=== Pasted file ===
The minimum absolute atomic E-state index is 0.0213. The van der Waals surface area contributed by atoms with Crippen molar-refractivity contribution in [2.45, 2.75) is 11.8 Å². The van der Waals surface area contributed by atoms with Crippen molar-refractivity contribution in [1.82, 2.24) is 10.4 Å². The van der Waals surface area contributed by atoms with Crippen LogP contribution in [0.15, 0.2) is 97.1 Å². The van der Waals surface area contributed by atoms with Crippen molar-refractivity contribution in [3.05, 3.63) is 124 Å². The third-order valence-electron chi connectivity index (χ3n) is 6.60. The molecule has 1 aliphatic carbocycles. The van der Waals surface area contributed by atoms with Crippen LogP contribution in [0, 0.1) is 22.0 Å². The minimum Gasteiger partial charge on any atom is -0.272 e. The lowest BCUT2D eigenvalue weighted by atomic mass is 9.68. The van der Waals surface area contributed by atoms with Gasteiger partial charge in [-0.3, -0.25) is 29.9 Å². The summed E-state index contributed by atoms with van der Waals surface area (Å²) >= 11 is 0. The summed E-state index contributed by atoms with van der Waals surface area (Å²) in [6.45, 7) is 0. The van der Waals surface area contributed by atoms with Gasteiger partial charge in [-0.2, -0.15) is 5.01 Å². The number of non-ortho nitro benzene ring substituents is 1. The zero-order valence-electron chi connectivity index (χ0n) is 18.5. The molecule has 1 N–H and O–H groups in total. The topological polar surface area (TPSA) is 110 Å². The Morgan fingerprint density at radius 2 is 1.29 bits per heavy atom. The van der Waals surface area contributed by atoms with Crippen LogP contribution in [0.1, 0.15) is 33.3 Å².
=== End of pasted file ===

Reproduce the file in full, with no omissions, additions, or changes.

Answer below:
The minimum absolute atomic E-state index is 0.0213. The van der Waals surface area contributed by atoms with Crippen molar-refractivity contribution in [2.45, 2.75) is 11.8 Å². The van der Waals surface area contributed by atoms with Crippen molar-refractivity contribution in [1.82, 2.24) is 10.4 Å². The van der Waals surface area contributed by atoms with Crippen LogP contribution in [0.15, 0.2) is 97.1 Å². The van der Waals surface area contributed by atoms with Crippen molar-refractivity contribution in [3.05, 3.63) is 124 Å². The third-order valence-electron chi connectivity index (χ3n) is 6.60. The molecule has 1 aliphatic carbocycles. The van der Waals surface area contributed by atoms with Crippen LogP contribution in [0, 0.1) is 22.0 Å². The minimum Gasteiger partial charge on any atom is -0.272 e. The lowest BCUT2D eigenvalue weighted by atomic mass is 9.68. The van der Waals surface area contributed by atoms with Gasteiger partial charge in [-0.3, -0.25) is 29.9 Å². The summed E-state index contributed by atoms with van der Waals surface area (Å²) >= 11 is 0. The summed E-state index contributed by atoms with van der Waals surface area (Å²) in [6.45, 7) is 0. The van der Waals surface area contributed by atoms with Gasteiger partial charge in [-0.2, -0.15) is 5.01 Å². The number of non-ortho nitro benzene ring substituents is 1. The zero-order valence-electron chi connectivity index (χ0n) is 18.5. The molecule has 1 N–H and O–H groups in total. The topological polar surface area (TPSA) is 110 Å². The Morgan fingerprint density at radius 2 is 1.29 bits per heavy atom. The van der Waals surface area contributed by atoms with Crippen LogP contribution in [0.1, 0.15) is 33.3 Å².